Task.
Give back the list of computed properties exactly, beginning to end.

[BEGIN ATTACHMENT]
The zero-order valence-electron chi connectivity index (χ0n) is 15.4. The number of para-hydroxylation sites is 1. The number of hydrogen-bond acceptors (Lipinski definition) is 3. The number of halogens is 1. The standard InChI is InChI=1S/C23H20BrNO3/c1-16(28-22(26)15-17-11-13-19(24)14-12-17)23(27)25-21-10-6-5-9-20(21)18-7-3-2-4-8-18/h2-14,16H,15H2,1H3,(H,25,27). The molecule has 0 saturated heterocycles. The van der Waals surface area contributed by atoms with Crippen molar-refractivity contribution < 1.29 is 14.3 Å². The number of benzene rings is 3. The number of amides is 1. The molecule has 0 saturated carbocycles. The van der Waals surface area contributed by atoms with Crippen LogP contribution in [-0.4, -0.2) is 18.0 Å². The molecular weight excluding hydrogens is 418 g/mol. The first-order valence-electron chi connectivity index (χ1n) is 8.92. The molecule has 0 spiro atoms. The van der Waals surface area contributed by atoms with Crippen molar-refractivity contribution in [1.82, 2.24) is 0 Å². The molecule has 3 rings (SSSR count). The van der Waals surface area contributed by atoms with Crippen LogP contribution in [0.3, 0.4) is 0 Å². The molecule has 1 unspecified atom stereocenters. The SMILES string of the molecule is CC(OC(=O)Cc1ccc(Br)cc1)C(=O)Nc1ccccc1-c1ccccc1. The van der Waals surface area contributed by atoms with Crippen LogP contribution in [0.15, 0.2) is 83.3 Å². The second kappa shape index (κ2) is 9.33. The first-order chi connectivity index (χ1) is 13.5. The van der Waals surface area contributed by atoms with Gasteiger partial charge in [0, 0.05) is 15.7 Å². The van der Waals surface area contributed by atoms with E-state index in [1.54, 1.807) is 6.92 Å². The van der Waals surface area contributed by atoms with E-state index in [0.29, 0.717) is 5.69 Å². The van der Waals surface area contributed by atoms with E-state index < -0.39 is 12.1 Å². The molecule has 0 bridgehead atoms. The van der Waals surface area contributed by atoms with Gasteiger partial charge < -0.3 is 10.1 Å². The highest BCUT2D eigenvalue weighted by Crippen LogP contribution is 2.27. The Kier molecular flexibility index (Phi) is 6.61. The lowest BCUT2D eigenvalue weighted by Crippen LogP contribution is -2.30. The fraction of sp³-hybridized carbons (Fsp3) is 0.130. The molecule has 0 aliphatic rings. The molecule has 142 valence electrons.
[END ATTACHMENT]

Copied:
The zero-order valence-electron chi connectivity index (χ0n) is 15.4. The number of para-hydroxylation sites is 1. The number of hydrogen-bond acceptors (Lipinski definition) is 3. The number of halogens is 1. The standard InChI is InChI=1S/C23H20BrNO3/c1-16(28-22(26)15-17-11-13-19(24)14-12-17)23(27)25-21-10-6-5-9-20(21)18-7-3-2-4-8-18/h2-14,16H,15H2,1H3,(H,25,27). The molecule has 0 saturated heterocycles. The van der Waals surface area contributed by atoms with Crippen molar-refractivity contribution < 1.29 is 14.3 Å². The number of benzene rings is 3. The number of amides is 1. The molecule has 0 saturated carbocycles. The van der Waals surface area contributed by atoms with Crippen LogP contribution in [-0.4, -0.2) is 18.0 Å². The molecular weight excluding hydrogens is 418 g/mol. The first-order valence-electron chi connectivity index (χ1n) is 8.92. The molecule has 0 spiro atoms. The van der Waals surface area contributed by atoms with Crippen molar-refractivity contribution in [1.82, 2.24) is 0 Å². The molecule has 3 rings (SSSR count). The van der Waals surface area contributed by atoms with Crippen LogP contribution in [0.3, 0.4) is 0 Å². The molecule has 1 unspecified atom stereocenters. The SMILES string of the molecule is CC(OC(=O)Cc1ccc(Br)cc1)C(=O)Nc1ccccc1-c1ccccc1. The van der Waals surface area contributed by atoms with Crippen LogP contribution in [0.15, 0.2) is 83.3 Å². The second kappa shape index (κ2) is 9.33. The first-order chi connectivity index (χ1) is 13.5. The van der Waals surface area contributed by atoms with Gasteiger partial charge in [0, 0.05) is 15.7 Å². The van der Waals surface area contributed by atoms with E-state index in [1.54, 1.807) is 6.92 Å². The van der Waals surface area contributed by atoms with E-state index in [0.29, 0.717) is 5.69 Å². The van der Waals surface area contributed by atoms with E-state index < -0.39 is 12.1 Å². The molecule has 0 bridgehead atoms. The van der Waals surface area contributed by atoms with Gasteiger partial charge < -0.3 is 10.1 Å². The highest BCUT2D eigenvalue weighted by Crippen LogP contribution is 2.27. The Kier molecular flexibility index (Phi) is 6.61. The lowest BCUT2D eigenvalue weighted by Crippen LogP contribution is -2.30. The fraction of sp³-hybridized carbons (Fsp3) is 0.130. The molecule has 0 aliphatic rings. The molecule has 142 valence electrons.